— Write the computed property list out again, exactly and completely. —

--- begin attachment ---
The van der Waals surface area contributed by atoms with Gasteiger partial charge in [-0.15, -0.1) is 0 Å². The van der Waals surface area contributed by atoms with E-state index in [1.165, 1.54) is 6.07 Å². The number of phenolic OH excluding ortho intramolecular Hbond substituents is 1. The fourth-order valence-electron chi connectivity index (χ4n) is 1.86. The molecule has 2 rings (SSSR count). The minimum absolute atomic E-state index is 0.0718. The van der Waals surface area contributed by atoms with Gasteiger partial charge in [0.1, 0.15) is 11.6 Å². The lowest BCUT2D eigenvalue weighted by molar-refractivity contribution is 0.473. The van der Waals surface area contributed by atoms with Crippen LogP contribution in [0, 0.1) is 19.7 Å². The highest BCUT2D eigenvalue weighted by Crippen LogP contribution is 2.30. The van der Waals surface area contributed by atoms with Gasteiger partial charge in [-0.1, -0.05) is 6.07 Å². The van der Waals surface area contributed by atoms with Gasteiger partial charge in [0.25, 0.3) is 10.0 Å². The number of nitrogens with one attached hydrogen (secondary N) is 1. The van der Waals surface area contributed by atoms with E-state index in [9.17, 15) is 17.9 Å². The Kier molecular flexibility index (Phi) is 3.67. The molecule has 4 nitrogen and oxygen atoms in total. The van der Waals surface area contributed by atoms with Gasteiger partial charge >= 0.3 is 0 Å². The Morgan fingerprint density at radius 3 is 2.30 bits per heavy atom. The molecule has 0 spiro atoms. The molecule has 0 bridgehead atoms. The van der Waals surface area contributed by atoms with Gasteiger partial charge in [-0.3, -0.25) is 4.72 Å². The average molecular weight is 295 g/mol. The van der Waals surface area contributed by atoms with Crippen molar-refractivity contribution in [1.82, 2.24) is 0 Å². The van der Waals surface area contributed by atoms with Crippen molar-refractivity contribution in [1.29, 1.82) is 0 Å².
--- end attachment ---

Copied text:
The van der Waals surface area contributed by atoms with Gasteiger partial charge in [-0.15, -0.1) is 0 Å². The van der Waals surface area contributed by atoms with E-state index in [1.165, 1.54) is 6.07 Å². The number of phenolic OH excluding ortho intramolecular Hbond substituents is 1. The fourth-order valence-electron chi connectivity index (χ4n) is 1.86. The molecule has 2 rings (SSSR count). The minimum absolute atomic E-state index is 0.0718. The van der Waals surface area contributed by atoms with Gasteiger partial charge in [0.1, 0.15) is 11.6 Å². The lowest BCUT2D eigenvalue weighted by molar-refractivity contribution is 0.473. The van der Waals surface area contributed by atoms with Crippen LogP contribution in [0, 0.1) is 19.7 Å². The highest BCUT2D eigenvalue weighted by Crippen LogP contribution is 2.30. The van der Waals surface area contributed by atoms with Gasteiger partial charge in [-0.1, -0.05) is 6.07 Å². The van der Waals surface area contributed by atoms with Gasteiger partial charge in [0.25, 0.3) is 10.0 Å². The number of nitrogens with one attached hydrogen (secondary N) is 1. The van der Waals surface area contributed by atoms with E-state index in [9.17, 15) is 17.9 Å². The Kier molecular flexibility index (Phi) is 3.67. The molecule has 4 nitrogen and oxygen atoms in total. The van der Waals surface area contributed by atoms with Gasteiger partial charge >= 0.3 is 0 Å². The Morgan fingerprint density at radius 3 is 2.30 bits per heavy atom. The molecule has 0 spiro atoms. The molecule has 0 bridgehead atoms. The van der Waals surface area contributed by atoms with Gasteiger partial charge in [-0.3, -0.25) is 4.72 Å². The average molecular weight is 295 g/mol. The van der Waals surface area contributed by atoms with Crippen molar-refractivity contribution in [1.82, 2.24) is 0 Å². The van der Waals surface area contributed by atoms with Crippen molar-refractivity contribution in [1.29, 1.82) is 0 Å².